Architecting Emotional Robots

Creating a robot with emotions is a software development problem.

How does the zebra feel right now?

Emotion is a matter of cognitive architecture.  It is part of the information system of the mind.  Recreating “emotions” really means recreating a type of mind that uses internal mechanisms similar to our minds.  Making an emotional machine requires the proper design and implementation and deployment.

The reason I added “deployment” in there is because environment is quite important.  The mind is a system that interacts with other entities—there is an information flow.  The level of externalism required affects how situated and/or embodied an artificial agent has to be.  That is where robots come in.  However, a robot and its world can be simulated.

What Do I Mean by Architecture?

The metaphor of architecture lets us think of the mind as a building.  But really I mean a large building that was built from millions of interlocking parts and took months or years to design.  And as with buildings, a mind is not just designed and built—it also has to survive the real world.

The metaphor breaks down a bit when you consider how natural minds emerge from ever-changing, growing (or shrinking), adaptable, flexible bags of meat.  However, in their own slow way buildings do change via maintenance and new additions, and they are in fact flexible and movable so as to survive wind and earthquakes.

Of equal or greater importance, I also think of architecture here in its software engineering usage [1]:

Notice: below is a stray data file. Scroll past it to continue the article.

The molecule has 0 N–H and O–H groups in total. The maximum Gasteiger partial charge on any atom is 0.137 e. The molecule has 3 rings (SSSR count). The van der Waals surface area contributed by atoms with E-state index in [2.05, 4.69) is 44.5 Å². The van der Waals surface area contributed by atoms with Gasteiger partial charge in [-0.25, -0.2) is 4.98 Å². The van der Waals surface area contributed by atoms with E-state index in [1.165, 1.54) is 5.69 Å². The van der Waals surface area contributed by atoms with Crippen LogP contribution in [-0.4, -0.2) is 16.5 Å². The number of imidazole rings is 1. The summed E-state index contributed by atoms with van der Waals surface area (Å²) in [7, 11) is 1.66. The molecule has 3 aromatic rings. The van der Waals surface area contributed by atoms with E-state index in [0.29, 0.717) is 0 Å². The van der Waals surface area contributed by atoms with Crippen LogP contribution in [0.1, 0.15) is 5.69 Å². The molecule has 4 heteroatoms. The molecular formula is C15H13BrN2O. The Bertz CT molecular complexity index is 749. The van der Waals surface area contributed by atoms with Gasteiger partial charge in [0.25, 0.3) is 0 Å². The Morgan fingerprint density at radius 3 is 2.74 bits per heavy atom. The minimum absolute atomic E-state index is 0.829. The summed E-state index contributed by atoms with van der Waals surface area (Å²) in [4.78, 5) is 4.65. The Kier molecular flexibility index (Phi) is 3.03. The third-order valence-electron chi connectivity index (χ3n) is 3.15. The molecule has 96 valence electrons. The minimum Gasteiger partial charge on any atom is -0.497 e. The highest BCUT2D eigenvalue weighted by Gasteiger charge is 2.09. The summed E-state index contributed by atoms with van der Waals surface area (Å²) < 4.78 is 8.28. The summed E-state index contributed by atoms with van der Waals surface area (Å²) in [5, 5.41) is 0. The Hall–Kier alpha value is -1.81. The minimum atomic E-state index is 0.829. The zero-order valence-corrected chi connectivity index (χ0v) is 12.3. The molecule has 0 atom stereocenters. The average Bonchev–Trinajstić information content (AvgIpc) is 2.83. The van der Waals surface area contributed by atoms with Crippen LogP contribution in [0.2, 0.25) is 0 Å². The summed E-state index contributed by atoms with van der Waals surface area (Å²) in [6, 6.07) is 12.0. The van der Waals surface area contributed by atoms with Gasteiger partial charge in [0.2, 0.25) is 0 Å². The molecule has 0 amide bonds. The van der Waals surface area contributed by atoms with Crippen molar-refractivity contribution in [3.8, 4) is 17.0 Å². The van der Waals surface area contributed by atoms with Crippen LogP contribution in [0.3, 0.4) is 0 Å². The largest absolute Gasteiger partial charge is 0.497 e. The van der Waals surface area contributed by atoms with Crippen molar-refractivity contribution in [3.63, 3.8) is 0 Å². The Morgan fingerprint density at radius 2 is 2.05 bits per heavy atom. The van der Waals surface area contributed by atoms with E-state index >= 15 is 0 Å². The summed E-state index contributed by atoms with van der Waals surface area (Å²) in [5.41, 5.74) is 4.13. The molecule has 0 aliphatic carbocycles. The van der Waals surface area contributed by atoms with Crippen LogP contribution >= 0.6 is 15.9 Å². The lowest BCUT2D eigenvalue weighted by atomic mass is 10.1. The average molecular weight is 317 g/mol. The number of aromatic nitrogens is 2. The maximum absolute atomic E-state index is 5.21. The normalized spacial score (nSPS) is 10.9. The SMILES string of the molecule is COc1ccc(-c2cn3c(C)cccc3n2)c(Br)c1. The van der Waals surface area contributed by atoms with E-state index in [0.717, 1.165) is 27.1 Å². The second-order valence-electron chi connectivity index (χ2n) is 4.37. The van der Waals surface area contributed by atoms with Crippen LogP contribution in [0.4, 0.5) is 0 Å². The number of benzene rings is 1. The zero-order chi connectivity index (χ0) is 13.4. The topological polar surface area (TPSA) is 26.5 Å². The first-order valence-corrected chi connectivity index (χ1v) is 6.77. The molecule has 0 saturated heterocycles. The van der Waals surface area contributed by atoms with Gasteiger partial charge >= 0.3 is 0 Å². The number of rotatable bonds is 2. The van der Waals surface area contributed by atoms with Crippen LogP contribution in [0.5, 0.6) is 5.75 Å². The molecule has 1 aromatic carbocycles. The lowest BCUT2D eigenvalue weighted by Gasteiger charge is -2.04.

Architecture is the fundamental organization of a system embodied in its components, their relationships to each other, and to the environment, and the principles guiding its design and evolution.

Why Do We Need an Entire Architecture?

One might think that a programmer could just add in some emotion—make a few calls to the emotion function, or tack on a loosely coupled Emotion module.  But based on the best theories so far from researchers, emotions are actually many things going in the mind.  And they are all inherent in the system and intertwined with evolutionarily old parts.  In other words, if you ripped out all the stuff related to emotions, you wouldn’t have much left.  In future posts I will go into the details of potential architectures and why there are certain dependencies.

References:
[1] IEEE Computer Society, IEEE Recommended Practice for Architectural Description of Software-Intensive Systems: IEEE Std 1472000. 2000. via P. Eeles, “What is a software architecture?”

Image credits:

1. safari-partners
2. Marko Ljubez

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